15:56 25 July 2012
In a drastic update to the UK's immunisation policy, flu nasal spray vaccinations will be offered to all two to 17-year-olds from 2014 onwards.
The proposal has just been approved by medical regulators, meaning that up to nine million children will now be eligible.
Experts have claimed that the move could save up to 2,000 lives a year. The predicted cost is £100m per year.
The youngest children will be given the spray by their GP while school children will be given it during a break in lessons.
Chief Medical Officer Professor Dame Sally Davies said: "Severe winter flu and its complications can make people really ill and can kill, particularly those who are weak and frail, which is why we already offer vaccinations to the most at risk groups.
"We accept the advice of our expert committee that rolling out a wider programme could further protect children, with even a modest take-up helping to protect our most vulnerable.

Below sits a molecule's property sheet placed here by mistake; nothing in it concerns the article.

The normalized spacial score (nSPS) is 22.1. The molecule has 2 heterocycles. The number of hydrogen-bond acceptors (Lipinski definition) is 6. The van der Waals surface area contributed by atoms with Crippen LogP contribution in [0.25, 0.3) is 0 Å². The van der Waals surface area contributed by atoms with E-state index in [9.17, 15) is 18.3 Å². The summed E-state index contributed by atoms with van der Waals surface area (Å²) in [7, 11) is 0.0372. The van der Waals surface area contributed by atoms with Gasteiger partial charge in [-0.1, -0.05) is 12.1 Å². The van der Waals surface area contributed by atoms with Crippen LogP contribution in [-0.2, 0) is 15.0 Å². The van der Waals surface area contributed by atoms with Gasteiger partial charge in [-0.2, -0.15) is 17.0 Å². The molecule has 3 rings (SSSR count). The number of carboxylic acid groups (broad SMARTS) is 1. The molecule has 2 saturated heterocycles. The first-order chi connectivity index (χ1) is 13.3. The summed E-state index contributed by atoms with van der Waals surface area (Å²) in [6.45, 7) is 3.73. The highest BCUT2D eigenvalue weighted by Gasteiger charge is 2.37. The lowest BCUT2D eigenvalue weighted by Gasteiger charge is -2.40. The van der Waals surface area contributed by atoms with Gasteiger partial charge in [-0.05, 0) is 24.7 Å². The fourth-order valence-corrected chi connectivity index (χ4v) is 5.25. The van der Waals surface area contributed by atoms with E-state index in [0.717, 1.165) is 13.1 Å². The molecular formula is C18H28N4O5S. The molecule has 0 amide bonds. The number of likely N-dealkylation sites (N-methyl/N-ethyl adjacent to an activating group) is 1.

"There are significant challenges to delivering a programme that requires up to 9 million children to be vaccinated during a six-week period and we will look at the recommendations in detail to decide how best to develop and deliver the programme."
In previous years, only children with underlying health concerns were offered the jab.
Scientists at the time were concerned that if healthy children were vaccinated they could develop long-lasting immunity from the disease creating huge problems further down the line - a concern which appears to have been dismissed with this action whose experts countered with the argument that children could spread the disease to more vulnerable people such as the elderly who are at greater risk.
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